Fact Check

Illegal in India to Know a Baby's Sex Before Birth?

Gender roles influence families and society in India, which can sometimes lead to families preferring to have a biological son.

Published May 7, 2024

 (Public Domain/Wikimedia Commons)
Image courtesy of Public Domain/Wikimedia Commons
Claim:
It’s illegal in India for would-be parents to know — and for doctors to determine and relay — the biological sex of a fetus.

Editor's Note: Scientific literature uses the words "biological sex" in reference to the sex assigned to an infant at birth. To avoid inconsistencies, this article also uses that language."

Social media users?routinely?claim?that?Indian law prohibits the determination of a fetus' sex before birth in that country. This 2023 Reddit?post is one example:

Disclosing the gender of the baby is a punishable offence in my country
byu/rdias002 inmildlyinteresting

This claim is true.

In 1994, the Indian government enacted the Pre-Natal Diagnostic Techniques (PNDT Act) to put a check on female feticide, or the deliberate act of aborting a female fetus. At that time, an estimated 70% of all abortions performed in Delhi, India, were due to the fetus being female.?

Gender roles influence families and society in India, which can sometimes lead to families preferring to have a biological son than a daughter, according to a 2019 report published by the global advocacy organization Center for Reproductive Rights. As the Pew Research Center writes, historically in Indian society, "sons have been expected to take care of their aging parents, and men have been the main beneficiaries of inheritance. Meanwhile, married women often live with and support their in-laws." In line with these traditions, the nonpartisan think tank writes that families tended to place higher value and provide more support to sons than daughters. This is known as "son preference."?

In short, PNDT was enacted to prevent the misuse of sex determination techniques to protect the fetus.

The act was amended in 2003 and renamed the Pre-Conception and Pre-Natal Diagnostic Techniques (PCPNDT Act) to strengthen the original legislation. This amendment placed a "ban on sex selection before and after conception" and regulates prenatal diagnostic techniques for detecting abnormalities or disorders. However, the law does not discuss abortion or providers of abortion.?

Among other measures, the law prohibits doctors or patients from communicating about the sex of a child, requires that every medical center registers under the act, and that patients must file paperwork that they don't want to know the sex of the child, and doctors must declare that they have not determined or conveyed the sex, according to guidelines published in the Indian Journal of Radiology and Imaging in 2012.?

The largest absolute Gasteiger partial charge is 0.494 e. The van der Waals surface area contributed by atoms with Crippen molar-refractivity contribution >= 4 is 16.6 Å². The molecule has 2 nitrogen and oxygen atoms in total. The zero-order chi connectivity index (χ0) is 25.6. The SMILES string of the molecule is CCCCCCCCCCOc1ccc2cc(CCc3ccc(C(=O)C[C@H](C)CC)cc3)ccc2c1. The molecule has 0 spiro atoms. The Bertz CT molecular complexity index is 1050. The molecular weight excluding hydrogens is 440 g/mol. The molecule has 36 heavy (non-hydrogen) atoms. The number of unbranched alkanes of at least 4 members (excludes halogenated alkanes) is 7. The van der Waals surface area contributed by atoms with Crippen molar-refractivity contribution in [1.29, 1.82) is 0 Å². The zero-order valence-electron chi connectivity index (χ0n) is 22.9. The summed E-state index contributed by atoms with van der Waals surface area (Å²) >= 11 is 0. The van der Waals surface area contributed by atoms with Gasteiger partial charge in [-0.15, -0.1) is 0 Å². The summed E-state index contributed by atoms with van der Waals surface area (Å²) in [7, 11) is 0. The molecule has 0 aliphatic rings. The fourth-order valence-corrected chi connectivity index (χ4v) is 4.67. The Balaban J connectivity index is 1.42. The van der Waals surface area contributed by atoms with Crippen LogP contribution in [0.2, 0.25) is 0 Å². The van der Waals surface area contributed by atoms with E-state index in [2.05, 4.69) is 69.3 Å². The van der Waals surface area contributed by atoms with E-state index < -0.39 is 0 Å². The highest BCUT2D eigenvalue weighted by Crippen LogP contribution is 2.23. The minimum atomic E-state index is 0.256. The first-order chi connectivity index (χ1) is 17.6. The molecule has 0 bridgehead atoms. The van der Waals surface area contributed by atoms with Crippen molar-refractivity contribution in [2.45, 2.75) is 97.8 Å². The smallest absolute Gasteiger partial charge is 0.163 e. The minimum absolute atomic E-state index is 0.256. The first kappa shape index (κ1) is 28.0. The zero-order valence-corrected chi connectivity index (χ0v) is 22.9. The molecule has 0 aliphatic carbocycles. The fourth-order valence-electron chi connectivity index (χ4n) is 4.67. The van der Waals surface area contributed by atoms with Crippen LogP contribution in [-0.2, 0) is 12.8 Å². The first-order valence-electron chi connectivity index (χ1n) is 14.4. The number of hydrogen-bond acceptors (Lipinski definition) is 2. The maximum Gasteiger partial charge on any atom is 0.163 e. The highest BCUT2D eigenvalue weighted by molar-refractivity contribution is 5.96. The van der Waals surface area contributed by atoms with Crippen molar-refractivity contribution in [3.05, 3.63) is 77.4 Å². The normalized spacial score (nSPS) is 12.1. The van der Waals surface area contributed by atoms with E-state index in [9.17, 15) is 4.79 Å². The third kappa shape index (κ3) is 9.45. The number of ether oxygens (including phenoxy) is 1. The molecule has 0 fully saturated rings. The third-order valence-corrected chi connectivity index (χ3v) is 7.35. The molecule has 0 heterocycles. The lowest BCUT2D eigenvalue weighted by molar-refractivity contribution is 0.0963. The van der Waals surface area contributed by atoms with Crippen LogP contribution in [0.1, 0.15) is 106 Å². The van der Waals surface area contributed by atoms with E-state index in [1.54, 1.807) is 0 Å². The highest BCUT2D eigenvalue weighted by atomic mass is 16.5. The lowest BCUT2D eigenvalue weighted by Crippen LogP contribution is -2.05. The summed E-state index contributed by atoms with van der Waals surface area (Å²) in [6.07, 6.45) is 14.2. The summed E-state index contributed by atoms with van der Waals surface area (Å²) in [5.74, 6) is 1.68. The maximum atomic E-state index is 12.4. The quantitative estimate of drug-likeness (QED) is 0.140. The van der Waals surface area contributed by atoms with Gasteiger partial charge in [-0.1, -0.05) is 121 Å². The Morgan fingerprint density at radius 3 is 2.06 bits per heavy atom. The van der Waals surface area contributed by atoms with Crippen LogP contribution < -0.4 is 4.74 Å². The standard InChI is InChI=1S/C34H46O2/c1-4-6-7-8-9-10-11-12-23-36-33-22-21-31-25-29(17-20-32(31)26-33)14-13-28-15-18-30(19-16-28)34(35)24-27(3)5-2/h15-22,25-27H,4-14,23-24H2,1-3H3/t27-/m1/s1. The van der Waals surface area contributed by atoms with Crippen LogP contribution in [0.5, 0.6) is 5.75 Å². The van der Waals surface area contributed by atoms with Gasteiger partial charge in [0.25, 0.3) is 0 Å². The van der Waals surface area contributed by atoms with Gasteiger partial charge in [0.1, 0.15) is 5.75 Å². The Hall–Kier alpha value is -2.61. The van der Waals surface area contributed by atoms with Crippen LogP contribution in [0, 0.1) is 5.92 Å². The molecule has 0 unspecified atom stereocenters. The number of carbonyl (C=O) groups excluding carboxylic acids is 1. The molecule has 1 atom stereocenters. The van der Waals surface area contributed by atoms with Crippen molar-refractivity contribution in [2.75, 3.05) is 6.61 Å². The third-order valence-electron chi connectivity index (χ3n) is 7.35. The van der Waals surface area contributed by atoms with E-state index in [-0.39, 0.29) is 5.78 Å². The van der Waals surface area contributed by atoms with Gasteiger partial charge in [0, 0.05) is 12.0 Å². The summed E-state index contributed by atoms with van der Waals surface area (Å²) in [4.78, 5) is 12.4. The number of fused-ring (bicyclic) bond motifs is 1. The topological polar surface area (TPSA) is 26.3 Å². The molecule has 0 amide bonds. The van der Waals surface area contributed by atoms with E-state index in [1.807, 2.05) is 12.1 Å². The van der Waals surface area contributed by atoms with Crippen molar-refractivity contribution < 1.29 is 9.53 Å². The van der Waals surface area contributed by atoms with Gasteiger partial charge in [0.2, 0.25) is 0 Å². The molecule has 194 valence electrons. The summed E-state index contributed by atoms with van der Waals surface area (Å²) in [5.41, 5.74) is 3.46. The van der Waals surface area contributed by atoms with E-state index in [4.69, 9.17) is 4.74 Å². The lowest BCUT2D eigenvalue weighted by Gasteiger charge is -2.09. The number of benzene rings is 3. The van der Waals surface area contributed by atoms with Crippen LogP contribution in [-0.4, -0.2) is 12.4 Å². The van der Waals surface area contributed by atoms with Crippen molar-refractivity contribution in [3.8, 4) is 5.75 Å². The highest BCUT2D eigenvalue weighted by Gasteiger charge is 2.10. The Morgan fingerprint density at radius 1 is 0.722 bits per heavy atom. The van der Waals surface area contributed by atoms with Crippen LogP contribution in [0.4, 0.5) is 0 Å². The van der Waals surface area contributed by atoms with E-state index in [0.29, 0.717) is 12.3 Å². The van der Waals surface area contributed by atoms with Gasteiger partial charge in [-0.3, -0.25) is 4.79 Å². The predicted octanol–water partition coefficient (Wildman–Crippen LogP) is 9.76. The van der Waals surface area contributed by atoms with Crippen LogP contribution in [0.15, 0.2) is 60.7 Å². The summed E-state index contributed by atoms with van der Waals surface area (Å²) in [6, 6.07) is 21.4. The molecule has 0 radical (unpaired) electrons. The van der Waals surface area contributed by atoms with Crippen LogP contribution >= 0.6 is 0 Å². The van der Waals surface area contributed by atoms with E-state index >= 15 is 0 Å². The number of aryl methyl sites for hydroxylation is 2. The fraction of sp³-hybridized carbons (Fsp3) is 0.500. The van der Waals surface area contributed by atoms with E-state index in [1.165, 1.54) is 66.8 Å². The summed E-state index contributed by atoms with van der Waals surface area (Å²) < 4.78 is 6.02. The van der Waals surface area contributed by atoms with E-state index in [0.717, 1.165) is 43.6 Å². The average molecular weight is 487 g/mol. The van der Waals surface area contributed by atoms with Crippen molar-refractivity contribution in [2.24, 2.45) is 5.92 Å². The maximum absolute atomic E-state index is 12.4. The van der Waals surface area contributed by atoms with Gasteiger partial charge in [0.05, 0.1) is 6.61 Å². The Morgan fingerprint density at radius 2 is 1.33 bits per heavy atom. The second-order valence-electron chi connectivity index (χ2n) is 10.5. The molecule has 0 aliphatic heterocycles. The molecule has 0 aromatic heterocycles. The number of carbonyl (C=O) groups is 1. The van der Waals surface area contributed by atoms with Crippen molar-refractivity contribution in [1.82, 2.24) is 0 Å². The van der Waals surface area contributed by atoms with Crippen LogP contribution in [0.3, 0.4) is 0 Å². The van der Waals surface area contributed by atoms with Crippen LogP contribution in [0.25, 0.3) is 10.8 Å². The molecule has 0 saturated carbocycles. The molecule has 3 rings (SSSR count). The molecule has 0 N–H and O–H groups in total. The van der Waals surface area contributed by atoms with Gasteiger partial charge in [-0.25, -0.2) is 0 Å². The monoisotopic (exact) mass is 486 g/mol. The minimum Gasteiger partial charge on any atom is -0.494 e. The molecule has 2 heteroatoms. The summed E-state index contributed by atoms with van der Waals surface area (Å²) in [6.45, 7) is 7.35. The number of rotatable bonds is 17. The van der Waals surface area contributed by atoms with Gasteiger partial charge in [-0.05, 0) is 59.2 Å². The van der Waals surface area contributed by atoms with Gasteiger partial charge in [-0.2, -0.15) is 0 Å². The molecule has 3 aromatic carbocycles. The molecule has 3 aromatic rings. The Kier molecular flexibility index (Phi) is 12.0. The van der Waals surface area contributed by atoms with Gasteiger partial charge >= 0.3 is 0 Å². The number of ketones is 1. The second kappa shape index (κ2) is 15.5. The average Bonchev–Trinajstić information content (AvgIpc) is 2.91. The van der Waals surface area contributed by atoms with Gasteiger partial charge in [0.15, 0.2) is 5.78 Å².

Noncompliance with the act reportedly in "any manner, be it the smallest of an error, brings wrath upon the errant," noted a 2012 commentary published in the Indian Journal of Radiology and Imaging. These consequences can include criminal prosecution and suspension and cancellation of registration by the State Medical Council. Compliance measures and a code of conduct are outlined in a 2016 report published by the Ministry of Health & Family Welfare Government of India.?

A report published by the International Center for Research on Women describes son preference in India as a "well-documented phenomenon" that is strong but not universal. Unofficial calculations by the United Nations estimated that "200 million females are missing in the world; women who should have been born and grown up, were killed by infanticide or selective abortion."

Sources

Bhaktwani, Anita. "The PC-PNDT Act in a Nutshell." The Indian Journal of Radiology & Imaging, vol. 22, no. 2, 2012, pp. 133–34. PubMed Central, https://doi.org/10.4103/0971-3026.101114.

---. "The PC-PNDT Act in a Nutshell." The Indian Journal of Radiology & Imaging, vol. 22, no. 2, 2012, pp. 133–34. PubMed Central, https://doi.org/10.4103/0971-3026.101114.

"Center for Reproductive Rights." Center for Reproductive Rights, 3 May 2024, https://reproductiverights.org/.

Corichi, Jonathan Evans, Neha Sahgal, Ariana Monique Salazar, Kelsey Jo Starr and Manolo. "2. Son Preference and Abortion." Pew Research Center, 2 Mar. 2022, https://www.pewresearch.org/religion/2022/03/02/son-preference-and-abortion/.

Goldberg, Justin. "Securing Reproductive Justice in India: A Casebook." Center for Reproductive Rights, 20 Dec. 2019, https://reproductiverights.org/securing-reproductive-justice-in-india-a-casebook/.

"Home." ICRW, https://www.icrw.org/. Accessed 3 May 2024.

Imam, Z. "India Bans Female Feticide." BMJ (Clinical Research Ed.), vol. 309, no. 6952, Aug. 1994, p. 428. PubMed, https://doi.org/10.1136/bmj.309.6952.428.

Mani, Sanjeev. "Guidelines for Ultrasound Owners and Owners of Clinics, Diagnostic Centres, Nursing Homes and Hospitals." The Indian Journal of Radiology & Imaging, vol. 22, no. 2, 2012, pp. 125–28. PubMed Central, https://doi.org/10.4103/0971-3026.101102.

"Press Corner." European Commission - European Commission, https://ec.europa.eu/commission/presscorner/home/en. Accessed 3 May 2024.

Madison Dapcevich is a freelance contributor for Snopes.

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